The roots of "Zwarte Piet" (Black Pete) are also somewhat unclear. Some say these guys represent medieval Italian chimney sweeps. Their skin is pitch black and they wear medieval yet shiny clothes, revealing that medieval folks must have had mighty detergents, the recipe of which has been lost since. The throwing of presents down chimneys seems to be evidence for the "Italian chimney sweep" theory.
Every year there is a discussion about "Zwarte Piet" being a racist concept, which is understandable when you notice how little Black Pete nowadays resembles a chimney sweep. Children in school sometimes think their coloured friends will in the future become a Zwarte Piet, and people dressing up as Zwarte Piet pretend they're simple and speak Dutch as if they just immigrated from a tropical country. A lot of confusion could be avoided by going back to the roots and dressing Black Pete up as a real chimney sweep.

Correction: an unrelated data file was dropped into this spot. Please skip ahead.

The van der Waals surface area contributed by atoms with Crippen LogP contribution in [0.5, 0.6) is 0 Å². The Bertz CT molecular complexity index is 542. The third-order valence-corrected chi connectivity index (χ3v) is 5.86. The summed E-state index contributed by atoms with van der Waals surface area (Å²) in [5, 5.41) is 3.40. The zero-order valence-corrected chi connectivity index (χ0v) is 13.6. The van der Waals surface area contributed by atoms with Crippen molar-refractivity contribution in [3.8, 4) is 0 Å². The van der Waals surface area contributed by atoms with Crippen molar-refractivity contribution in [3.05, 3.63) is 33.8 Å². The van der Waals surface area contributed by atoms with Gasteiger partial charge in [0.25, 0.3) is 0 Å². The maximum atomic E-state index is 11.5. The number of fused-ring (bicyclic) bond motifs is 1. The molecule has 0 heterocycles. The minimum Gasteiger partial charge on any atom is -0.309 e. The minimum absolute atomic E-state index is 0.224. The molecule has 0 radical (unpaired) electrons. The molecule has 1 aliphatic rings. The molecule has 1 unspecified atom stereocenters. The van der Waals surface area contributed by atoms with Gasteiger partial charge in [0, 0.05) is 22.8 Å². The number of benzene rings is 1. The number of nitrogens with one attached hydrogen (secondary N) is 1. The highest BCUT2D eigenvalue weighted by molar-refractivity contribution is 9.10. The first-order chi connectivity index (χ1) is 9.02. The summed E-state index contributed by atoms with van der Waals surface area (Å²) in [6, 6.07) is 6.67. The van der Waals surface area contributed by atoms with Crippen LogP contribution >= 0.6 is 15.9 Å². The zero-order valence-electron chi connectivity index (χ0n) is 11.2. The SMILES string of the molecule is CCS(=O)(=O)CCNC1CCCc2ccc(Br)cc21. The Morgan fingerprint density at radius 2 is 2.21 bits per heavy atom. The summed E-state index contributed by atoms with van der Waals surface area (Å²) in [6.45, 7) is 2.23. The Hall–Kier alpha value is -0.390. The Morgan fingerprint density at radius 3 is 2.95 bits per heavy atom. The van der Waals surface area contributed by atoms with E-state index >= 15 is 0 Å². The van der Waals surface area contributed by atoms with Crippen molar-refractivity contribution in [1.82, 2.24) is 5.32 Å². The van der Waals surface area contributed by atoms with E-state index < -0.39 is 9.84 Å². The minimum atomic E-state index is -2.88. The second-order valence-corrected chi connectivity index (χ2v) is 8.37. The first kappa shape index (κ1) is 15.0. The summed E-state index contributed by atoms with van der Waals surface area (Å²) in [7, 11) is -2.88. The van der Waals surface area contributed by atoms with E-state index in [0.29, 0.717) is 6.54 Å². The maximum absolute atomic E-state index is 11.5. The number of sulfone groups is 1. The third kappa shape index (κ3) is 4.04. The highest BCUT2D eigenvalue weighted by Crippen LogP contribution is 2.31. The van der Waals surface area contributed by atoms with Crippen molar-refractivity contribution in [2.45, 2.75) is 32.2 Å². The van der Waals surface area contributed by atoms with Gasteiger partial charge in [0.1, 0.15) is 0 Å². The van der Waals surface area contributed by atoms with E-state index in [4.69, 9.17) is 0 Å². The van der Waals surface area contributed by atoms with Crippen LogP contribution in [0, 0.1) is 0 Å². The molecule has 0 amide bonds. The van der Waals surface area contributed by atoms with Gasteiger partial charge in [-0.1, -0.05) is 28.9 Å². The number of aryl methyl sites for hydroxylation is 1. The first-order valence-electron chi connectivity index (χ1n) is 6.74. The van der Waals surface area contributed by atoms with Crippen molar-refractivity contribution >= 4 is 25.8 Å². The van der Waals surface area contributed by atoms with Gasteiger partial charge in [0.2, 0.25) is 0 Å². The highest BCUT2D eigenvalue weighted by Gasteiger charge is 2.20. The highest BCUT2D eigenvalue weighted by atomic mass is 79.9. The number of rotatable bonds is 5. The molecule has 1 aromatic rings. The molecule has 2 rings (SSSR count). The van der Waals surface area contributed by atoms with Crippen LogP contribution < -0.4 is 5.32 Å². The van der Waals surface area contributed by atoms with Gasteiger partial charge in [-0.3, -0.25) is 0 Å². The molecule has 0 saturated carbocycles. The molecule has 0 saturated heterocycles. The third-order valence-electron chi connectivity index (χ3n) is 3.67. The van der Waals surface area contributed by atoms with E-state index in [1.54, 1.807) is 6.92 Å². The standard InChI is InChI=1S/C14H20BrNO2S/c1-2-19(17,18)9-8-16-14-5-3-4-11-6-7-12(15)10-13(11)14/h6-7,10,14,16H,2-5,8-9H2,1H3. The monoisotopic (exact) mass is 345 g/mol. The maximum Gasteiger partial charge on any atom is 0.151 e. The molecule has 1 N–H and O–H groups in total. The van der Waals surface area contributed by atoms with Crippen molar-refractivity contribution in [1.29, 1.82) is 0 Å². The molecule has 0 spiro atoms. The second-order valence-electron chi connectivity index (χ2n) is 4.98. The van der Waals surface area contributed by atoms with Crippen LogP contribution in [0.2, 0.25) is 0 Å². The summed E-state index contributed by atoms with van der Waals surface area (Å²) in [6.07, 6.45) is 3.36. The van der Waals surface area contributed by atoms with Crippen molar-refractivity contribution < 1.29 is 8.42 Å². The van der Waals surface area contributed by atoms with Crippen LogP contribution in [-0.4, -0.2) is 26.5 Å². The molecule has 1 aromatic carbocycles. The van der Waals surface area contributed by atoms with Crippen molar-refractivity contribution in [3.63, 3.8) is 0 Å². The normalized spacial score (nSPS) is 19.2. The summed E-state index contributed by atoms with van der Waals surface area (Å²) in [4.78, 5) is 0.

More Presents
On December 5th Sinterklaas brings the large presents, which are left in large plastic trash-bags (the same ones that will be used to throw away all the broken toys in the coming weeks) on the front porch. Sometimes the parents hire a Sinterklaas from the "Sinterklaascentrale" (an organization providing assistant Sinterklazen) to present the presents. They might even dress up themselves, causing uncomfortable situations when the kids recognize those shoes, wrist watches, rings and glasses mentioned before. "Daddy is a transvestite" is a commonly heard and traumatising remark. The old, wise man utters some very wise words such as "Are there any naughty children here?" and "Have you been a good boy/girl this year?". Upon receiving the respective replies of "noooo!" and "yeees!", Sinterklaas proceeds to explain why that reply is incorrect. Loads of children are traumatised by Sinterklaas every year, especially when they are forced to sit on his lap and sing a Sinterklaas song.